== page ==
Bond Markets Signal ECB May Have Missed Its Chance to Lift Rates
(Bloomberg) -- Conviction that the European Central Bank may have missed its window of opportunity to raise borrowing costs is manifesting itself in euro-area bond markets.
Money markets are betting that policy makers will raise the benchmark deposit rate in only June 2020, compared with earlier expectations for a liftoff this year. That is spurring a rally in everything from benchmark German bonds to Belgian and Spanish debt securities.
The ECB’s deposit rate is currently languishing at a record-low of minus 0.40 percent, with forward-rate pricing suggesting that it won’t reach zero until about the middle of 2021. Money-market rates are also signaling that the so-called terminal rate -- which represents the peak in borrowing costs for the current economic cycle -- will be about 0.50 percent and reached in only 2024.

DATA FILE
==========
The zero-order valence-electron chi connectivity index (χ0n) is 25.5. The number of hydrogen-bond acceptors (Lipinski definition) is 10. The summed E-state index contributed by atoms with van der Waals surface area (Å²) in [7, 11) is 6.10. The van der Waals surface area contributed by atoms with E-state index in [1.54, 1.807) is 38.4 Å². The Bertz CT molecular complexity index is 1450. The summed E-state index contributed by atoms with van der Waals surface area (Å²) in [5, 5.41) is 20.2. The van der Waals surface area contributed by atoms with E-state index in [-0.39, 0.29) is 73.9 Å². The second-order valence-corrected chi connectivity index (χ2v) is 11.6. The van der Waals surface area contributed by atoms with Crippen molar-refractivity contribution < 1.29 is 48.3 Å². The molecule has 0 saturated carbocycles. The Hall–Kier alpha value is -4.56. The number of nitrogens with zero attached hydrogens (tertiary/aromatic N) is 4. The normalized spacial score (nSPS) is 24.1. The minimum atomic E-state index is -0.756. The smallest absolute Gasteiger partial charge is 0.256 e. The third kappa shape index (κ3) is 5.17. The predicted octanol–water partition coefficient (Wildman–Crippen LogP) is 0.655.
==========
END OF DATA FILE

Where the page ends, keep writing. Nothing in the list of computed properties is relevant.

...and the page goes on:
“If the ECB makes the error of postponing rate hikes into 2020, that would mean that the ECB probably does not hike at all this cycle,” said Peter Chatwell, head of European rates strategy at Mizuho International Plc. “It’s creating a yield-grab environment.”
Money markets have pushed back pricing of a 10-basis-point increase in the deposit rate to June 2020, compared with an expectation of September 2019 three months ago.
German 10-year Bund yields were at 0.17 percent Monday, holding close to the lowest since November 2016. The nation’s bonds have handed investors a dollar-based return this year of about 1.2 percent, compared with 1.8 percent on Belgian debt and 1.7 percent on Spanish securities.
Citigroup Inc., NatWest Markets and Mizuho International all see the chance that Bund yields could drop to zero percent for the first time since 2016 amid a weaker global economic backdrop. Purchasing manager indexes from China, Australia, South Korea, the U.K., Italy and Germany all declined in January.
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